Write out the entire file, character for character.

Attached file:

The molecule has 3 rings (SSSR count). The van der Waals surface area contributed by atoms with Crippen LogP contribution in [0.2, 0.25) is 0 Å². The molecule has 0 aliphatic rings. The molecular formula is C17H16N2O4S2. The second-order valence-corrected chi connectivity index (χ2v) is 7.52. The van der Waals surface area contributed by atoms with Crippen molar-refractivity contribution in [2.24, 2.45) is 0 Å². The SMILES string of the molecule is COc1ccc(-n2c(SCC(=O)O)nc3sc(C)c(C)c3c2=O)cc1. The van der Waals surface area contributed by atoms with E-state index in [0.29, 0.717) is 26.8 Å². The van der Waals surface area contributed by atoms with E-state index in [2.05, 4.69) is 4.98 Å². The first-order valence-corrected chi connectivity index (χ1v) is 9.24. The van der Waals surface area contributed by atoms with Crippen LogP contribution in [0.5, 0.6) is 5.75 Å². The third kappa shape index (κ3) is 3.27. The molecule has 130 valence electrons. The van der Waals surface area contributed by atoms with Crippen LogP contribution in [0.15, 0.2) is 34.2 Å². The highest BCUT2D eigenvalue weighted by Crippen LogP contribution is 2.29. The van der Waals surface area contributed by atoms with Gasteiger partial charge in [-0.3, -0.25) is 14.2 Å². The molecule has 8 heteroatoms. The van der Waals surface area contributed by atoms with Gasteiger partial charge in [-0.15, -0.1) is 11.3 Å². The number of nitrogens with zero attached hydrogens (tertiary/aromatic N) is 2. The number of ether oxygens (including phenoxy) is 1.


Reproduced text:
The molecule has 3 rings (SSSR count). The van der Waals surface area contributed by atoms with Crippen LogP contribution in [0.2, 0.25) is 0 Å². The molecule has 0 aliphatic rings. The molecular formula is C17H16N2O4S2. The second-order valence-corrected chi connectivity index (χ2v) is 7.52. The van der Waals surface area contributed by atoms with Crippen molar-refractivity contribution in [2.24, 2.45) is 0 Å². The SMILES string of the molecule is COc1ccc(-n2c(SCC(=O)O)nc3sc(C)c(C)c3c2=O)cc1. The van der Waals surface area contributed by atoms with E-state index in [0.29, 0.717) is 26.8 Å². The van der Waals surface area contributed by atoms with E-state index in [2.05, 4.69) is 4.98 Å². The first-order valence-corrected chi connectivity index (χ1v) is 9.24. The van der Waals surface area contributed by atoms with Crippen LogP contribution in [0.5, 0.6) is 5.75 Å². The third kappa shape index (κ3) is 3.27. The molecule has 130 valence electrons. The van der Waals surface area contributed by atoms with Crippen LogP contribution in [0.15, 0.2) is 34.2 Å². The highest BCUT2D eigenvalue weighted by Crippen LogP contribution is 2.29. The van der Waals surface area contributed by atoms with Gasteiger partial charge in [-0.3, -0.25) is 14.2 Å². The molecule has 8 heteroatoms. The van der Waals surface area contributed by atoms with Gasteiger partial charge in [-0.15, -0.1) is 11.3 Å². The number of nitrogens with zero attached hydrogens (tertiary/aromatic N) is 2. The number of ether oxygens (including phenoxy) is 1.